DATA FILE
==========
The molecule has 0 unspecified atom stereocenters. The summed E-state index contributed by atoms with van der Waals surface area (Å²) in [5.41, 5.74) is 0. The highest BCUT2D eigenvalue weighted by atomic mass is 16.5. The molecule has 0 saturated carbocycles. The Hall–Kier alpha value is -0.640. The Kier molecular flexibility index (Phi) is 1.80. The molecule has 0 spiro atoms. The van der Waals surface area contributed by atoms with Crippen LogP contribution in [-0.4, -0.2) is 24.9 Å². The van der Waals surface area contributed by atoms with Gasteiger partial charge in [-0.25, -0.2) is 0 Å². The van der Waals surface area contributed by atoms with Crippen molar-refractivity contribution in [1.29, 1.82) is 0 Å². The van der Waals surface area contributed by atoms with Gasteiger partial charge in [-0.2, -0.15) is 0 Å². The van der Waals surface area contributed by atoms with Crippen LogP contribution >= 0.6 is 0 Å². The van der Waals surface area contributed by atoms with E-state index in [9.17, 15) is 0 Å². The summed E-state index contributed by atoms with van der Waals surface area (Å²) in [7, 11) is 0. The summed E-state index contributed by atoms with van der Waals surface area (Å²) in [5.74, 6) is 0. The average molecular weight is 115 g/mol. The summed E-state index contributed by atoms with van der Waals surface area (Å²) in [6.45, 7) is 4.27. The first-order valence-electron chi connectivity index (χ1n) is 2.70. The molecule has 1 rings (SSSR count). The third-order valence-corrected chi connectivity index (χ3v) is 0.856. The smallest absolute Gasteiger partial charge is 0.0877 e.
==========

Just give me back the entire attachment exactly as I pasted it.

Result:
The molecule has 0 unspecified atom stereocenters. The summed E-state index contributed by atoms with van der Waals surface area (Å²) in [5.41, 5.74) is 0. The highest BCUT2D eigenvalue weighted by atomic mass is 16.5. The molecule has 0 saturated carbocycles. The Hall–Kier alpha value is -0.640. The Kier molecular flexibility index (Phi) is 1.80. The molecule has 0 spiro atoms. The van der Waals surface area contributed by atoms with Crippen LogP contribution in [-0.4, -0.2) is 24.9 Å². The van der Waals surface area contributed by atoms with Gasteiger partial charge in [-0.25, -0.2) is 0 Å². The van der Waals surface area contributed by atoms with Crippen molar-refractivity contribution in [1.29, 1.82) is 0 Å². The van der Waals surface area contributed by atoms with Gasteiger partial charge in [-0.2, -0.15) is 0 Å². The van der Waals surface area contributed by atoms with Crippen LogP contribution >= 0.6 is 0 Å². The van der Waals surface area contributed by atoms with E-state index in [9.17, 15) is 0 Å². The summed E-state index contributed by atoms with van der Waals surface area (Å²) in [7, 11) is 0. The summed E-state index contributed by atoms with van der Waals surface area (Å²) in [5.74, 6) is 0. The average molecular weight is 115 g/mol. The summed E-state index contributed by atoms with van der Waals surface area (Å²) in [6.45, 7) is 4.27. The first-order valence-electron chi connectivity index (χ1n) is 2.70. The molecule has 1 rings (SSSR count). The third-order valence-corrected chi connectivity index (χ3v) is 0.856. The smallest absolute Gasteiger partial charge is 0.0877 e.